Twelve faculty members at the University of Tennessee, Knoxville’s Haslam College of Business have been appointed to named positions. Five of these faculty are transitioning from one professorship to another, while seven are receiving named appointments for the first time.
Stephen L. Mangum, dean of Haslam and Stokely Foundation Leadership Chair, said, “We are very proud of these faculty members, whose work is helping to advance the global reputation of the college and the university. Their research creates a greater understanding of our world, and their teaching excellence is preparing a new generation of students for success in business and beyond.”
The following faculty are changing named professorships:
Chad Autry has been named the Daniel and Karen Myers Distinguished Professor. Autry serves as Haslam’s associate dean for research and faculty, as well as the R. Stanley Bowden II Faculty Research Fellow. His current research focuses primarily on supply chain network design and strategy. Autry has authored more than 70 peer-reviewed studies in academic outlets and is a past editor in chief of the Journal of Supply Chain Management. He has made numerous media appearances related to emerging supply chain issues and has been characterized as a “supply chain futurist” in professional publications and conferences.
John Bell, the head of Haslam’s Department of Supply Chain Management and the Nancy and David McKinney Faculty Research Fellow, is now the John “Red” Dove Professor of Supply Chain Management. His teaching and research interests include logistics and supply chain management, vehicle routing, facility location selection, hazardous material transportation and supply chain strategy and risk. His publications have appeared in the Journal of Business Logistics, Transportation Journal, OMEGA, Computer & Operations Research and Advanced Engineering Informatics. Bell is a frequent presenter at national and international meetings of the DSI, POMS, INFORMS and other professional societies.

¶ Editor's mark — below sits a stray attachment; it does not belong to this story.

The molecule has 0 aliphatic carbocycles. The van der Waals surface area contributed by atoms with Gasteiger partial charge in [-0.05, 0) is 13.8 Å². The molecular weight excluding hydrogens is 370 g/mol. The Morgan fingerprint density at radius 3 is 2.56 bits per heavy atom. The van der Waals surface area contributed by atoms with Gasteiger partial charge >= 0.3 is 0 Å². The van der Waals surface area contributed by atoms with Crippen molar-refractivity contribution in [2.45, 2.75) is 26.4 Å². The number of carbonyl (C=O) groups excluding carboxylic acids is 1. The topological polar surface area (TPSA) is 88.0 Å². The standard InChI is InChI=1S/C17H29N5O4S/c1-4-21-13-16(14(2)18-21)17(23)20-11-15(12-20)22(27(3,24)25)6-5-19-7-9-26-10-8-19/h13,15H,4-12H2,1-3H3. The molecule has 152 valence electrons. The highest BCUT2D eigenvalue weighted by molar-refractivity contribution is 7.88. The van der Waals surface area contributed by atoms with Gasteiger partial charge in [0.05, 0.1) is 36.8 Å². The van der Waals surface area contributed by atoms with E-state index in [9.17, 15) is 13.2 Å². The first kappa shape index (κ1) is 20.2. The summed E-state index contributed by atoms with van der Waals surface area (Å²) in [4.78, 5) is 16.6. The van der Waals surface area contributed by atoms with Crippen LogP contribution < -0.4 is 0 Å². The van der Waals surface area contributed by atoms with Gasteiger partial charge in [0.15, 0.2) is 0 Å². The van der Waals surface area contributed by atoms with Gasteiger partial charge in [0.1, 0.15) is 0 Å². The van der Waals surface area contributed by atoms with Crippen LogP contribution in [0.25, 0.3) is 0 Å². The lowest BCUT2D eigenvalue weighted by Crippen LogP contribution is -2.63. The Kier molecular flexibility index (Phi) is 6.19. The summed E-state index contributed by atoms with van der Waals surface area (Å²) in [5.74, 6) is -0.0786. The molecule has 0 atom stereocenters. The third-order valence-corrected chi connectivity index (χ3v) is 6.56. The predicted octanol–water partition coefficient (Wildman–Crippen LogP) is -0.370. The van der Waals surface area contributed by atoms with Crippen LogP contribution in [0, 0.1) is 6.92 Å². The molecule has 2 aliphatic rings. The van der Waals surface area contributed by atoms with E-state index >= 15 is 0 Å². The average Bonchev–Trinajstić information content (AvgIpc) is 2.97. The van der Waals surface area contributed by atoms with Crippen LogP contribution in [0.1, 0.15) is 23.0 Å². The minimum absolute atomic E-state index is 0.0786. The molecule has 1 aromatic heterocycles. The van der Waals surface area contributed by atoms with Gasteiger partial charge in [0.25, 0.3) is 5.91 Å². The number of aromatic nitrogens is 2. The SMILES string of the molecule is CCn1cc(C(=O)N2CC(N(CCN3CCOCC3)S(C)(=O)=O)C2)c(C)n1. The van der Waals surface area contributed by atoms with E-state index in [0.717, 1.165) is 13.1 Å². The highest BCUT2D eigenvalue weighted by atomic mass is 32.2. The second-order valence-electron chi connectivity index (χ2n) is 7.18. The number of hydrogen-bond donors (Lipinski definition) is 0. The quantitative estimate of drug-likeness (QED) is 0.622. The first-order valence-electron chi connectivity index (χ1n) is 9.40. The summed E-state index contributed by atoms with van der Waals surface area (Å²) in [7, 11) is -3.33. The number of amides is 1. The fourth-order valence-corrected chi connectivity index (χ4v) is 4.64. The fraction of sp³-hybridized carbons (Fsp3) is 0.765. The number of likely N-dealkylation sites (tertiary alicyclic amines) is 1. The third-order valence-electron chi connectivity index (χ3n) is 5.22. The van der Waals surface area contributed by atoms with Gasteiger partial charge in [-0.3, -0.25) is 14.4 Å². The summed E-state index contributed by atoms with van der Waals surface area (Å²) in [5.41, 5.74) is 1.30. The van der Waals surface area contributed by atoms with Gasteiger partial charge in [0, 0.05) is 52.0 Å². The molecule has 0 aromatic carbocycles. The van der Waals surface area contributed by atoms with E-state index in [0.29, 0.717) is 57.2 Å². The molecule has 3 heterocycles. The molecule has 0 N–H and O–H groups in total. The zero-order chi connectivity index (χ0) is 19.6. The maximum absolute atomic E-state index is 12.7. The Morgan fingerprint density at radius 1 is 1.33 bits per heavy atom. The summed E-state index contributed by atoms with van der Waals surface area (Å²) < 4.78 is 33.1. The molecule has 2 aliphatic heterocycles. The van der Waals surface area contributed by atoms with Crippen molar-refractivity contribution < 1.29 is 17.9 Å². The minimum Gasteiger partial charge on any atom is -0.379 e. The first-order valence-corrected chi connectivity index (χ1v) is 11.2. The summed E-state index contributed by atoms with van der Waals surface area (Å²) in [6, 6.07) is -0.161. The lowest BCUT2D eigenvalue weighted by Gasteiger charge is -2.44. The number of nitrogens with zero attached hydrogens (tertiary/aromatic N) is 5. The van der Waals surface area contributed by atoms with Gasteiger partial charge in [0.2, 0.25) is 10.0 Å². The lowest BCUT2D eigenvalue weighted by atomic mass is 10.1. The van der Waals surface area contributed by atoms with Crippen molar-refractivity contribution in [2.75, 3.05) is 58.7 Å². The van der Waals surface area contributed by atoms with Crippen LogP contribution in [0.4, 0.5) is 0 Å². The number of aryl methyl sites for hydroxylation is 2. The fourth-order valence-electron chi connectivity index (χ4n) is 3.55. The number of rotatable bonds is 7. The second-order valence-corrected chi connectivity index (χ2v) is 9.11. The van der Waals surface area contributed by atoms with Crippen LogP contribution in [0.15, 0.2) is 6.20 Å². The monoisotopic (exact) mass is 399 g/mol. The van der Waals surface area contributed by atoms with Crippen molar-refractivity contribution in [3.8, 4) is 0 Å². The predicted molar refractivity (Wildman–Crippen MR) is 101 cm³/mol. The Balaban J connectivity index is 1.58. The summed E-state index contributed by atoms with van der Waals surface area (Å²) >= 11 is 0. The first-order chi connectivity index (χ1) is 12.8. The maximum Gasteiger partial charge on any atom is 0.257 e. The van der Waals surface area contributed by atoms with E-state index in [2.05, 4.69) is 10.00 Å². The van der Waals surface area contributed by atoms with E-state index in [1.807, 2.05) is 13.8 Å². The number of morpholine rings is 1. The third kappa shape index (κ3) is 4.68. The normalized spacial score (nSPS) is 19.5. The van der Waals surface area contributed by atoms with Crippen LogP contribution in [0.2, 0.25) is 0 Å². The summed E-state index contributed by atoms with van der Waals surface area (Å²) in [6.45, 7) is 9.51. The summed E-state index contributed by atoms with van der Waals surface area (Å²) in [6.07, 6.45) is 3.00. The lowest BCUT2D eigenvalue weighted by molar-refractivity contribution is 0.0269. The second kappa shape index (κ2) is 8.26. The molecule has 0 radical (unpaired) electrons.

Stephanie Eckerd, the director of Haslam’s supply chain management Ph.D. program, has been appointed the FedEx Corporation Professor of Supply Chain Management. Her research, which has received numerous awards, focuses on how social and psychological variables impact buyer-supplier relationship management. She has been recognized for her teaching and reviewing excellence, as well. Eckerd serves as associate editor for several journals, sits on the editorial review board for the Journal of Business Logistics and serves on the executive committee for the Academy of Management’s operations and supply management division.
Stephanie Noble has been named the Nestle USA Professor of Marketing. A William B. Stokely Faculty Research Fellow, Noble’s primary research interests involve customer experience management in retail and service settings. Her work has appeared in numerous top journals.
Noble serves as an area editor for the Journal of the Academy of Marketing Science and Journal of Retailing. She is also co-editor for the Journal of Service Research. She has provided consulting services for a variety of leading companies. In 2021, Poets&Quants For Undergrads named Noble to its list of Top 50 Undergraduate Business Professors.
Sherry Thatcher, a faculty member in the Department of Management and Entrepreneurship, is now the Regal Entertainment Distinguished Professor. Her research interests focus on diversity, identity and conflict, and she is a leading expert in team fault lines. Thatcher currently serves as editor in chief of the Academy of Management Review. Her work appears in many of the top journals of her field.
The following Haslam faculty members are receiving their first named professorships: